Some of Kathleen's stories...

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A Fitting End               
by Kathleen Kersch Simandl
 What was I THINKING?  The only
excuse I can offer for even going in that store
was that I had time to kill.  But, then what
was my excuse for dragging my husband along? 
 Temporary insanity.  It had to be
that, because it was obvious from seeing the
anorexic twenty year olds grazing the string
bikinis that this was not a store aimed at
clothing the "full-figured woman."
  Regardless, I had just accomplished
losing 25 pounds, and decided to reward
myself with one of those strappy, clingy, little
black dresses that look so fabulous on those
same anorexic twenty year olds.  Temporary
 Richard and I picked out a short black
dress that we agreed might be a suitable
reward, and as I was heading into the dressing
room, the salesgirl sweetly asked, "And, this
one, too?"  -asking me if I'd like to try on a
slinky, long, black panne-velvet dress at the
same time. 
 Remembering how I'd dressed
totally inappropriately that morning for trying
on clothes (tight burgundy "sports bra"/crop
top  under a huge cotton sweater, nylon
knee-highs under knit crop pants), I
answered, "Why not?" - figuring I'd have to
strip down to my panties anyway.
  It wasn't until the girl helped me to
enter that I noticed the "dressing room" was
nothing more than an artfully draped folding
screen.  But, I'd already gone this far in my
insanity, so - after removing layer after layer
of clothing and rejecting the short dress as
"too revealing" - I wriggled into the long
dress which - wonder of wonders FIT. 
Well, it "fit" -  true, but this dress
looked like I had sprayed it on!  Not flattering
to the woman with remnants of rolls on her
midriff, the woman with less-than-a-
washboard-flat stomach, definitely not
flattering to MY figure.  With considerable
regret,  I carefully peeled off the long, and
expensive, dress.  Humbled, I realized that
losing 25 pounds was not going to make me
look 25 years old.
 I sorrowfully laid the dress on the single
chair behind the screen (no hooks, of course)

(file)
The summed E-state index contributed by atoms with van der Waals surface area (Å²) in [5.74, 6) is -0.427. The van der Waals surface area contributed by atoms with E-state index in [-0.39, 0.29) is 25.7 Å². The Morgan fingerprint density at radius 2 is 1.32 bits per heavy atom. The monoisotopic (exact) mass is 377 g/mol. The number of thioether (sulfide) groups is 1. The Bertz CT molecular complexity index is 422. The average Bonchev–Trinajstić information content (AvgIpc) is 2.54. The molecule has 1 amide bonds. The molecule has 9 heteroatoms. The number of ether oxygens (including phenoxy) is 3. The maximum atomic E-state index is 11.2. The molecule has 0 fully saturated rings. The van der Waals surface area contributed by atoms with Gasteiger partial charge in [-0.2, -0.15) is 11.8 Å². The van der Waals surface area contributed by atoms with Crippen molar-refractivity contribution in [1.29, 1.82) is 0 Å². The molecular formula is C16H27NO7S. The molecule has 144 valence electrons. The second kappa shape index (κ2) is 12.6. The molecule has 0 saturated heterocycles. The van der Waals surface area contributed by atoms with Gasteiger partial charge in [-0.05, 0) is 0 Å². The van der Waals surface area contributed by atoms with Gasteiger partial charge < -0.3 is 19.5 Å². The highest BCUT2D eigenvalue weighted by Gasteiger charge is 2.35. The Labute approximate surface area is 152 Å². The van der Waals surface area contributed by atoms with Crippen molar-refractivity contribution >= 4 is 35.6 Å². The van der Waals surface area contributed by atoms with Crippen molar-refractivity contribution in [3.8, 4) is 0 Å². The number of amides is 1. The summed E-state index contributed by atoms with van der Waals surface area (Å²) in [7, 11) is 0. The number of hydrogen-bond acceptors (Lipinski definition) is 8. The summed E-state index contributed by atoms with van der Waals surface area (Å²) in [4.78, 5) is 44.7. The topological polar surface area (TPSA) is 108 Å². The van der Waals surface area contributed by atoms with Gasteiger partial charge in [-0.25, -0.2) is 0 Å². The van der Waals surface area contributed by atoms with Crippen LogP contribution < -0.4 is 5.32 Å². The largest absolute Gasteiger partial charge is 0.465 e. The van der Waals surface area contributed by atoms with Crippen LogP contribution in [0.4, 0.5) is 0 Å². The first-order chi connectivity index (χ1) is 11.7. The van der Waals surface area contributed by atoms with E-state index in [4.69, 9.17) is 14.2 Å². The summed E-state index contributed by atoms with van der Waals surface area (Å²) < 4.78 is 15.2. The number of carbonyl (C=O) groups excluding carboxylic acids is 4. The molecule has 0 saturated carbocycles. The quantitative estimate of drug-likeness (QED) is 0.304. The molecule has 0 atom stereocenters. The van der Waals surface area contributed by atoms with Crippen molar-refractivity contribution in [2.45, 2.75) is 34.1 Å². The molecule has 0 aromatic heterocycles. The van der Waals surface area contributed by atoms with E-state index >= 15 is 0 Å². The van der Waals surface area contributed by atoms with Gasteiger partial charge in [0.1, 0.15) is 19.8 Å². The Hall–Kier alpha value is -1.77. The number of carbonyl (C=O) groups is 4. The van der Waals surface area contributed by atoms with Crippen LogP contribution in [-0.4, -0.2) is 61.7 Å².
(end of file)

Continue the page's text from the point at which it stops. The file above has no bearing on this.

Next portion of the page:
and slowly struggled back into my ordinary
clothes.  Only then - with considerable
chagrin - did I notice  the  "transparent"
deodorant that I'd applied that morning laid
out in wide, white bands along the length of
the slinky, black dress.
  Quickly wetting the tips of my fingers in
my mouth, I attempted a hasty cleaning of the
velvet fabric.  Then, I discovered that the hem
of the dress had slid into a bucket of soapy
water!  The bucket, which I presumed had
been used for scrubbing the floor that
morning, had been pushed under that single chair.
   In a panic, I snatched the dress up and
squeezed the water out with the bottom of my
peach-colored cotton sweater.  Immediately,
the black stains I'd transferred to my sweater
bloomed into embarrassing "evidence."  But,
using the damp hem of the dress, I was able to
get most of the zebra effect off, anyway.
Definitely time to get outta' there!
 After struggling with and bending the
"door" of the screen the wrong way, and
almost collapsing the whole wobbly structure,
I finally emerged - anything but triumphant.

 Mumbling "Yeah" to the salesgirl's irritating,
assumption: "Too small?"  I rushed to the
door, where my husband was waiting.  What
had I been THINKING?  Twenty five pounds
ain't a total body make-over, Girlfriend!
 But the capping defeat was when Richard
asked, " Do you realize that anyone in the store
can see everything behind that screen?"  All of
my humiliation hadn't even been private!

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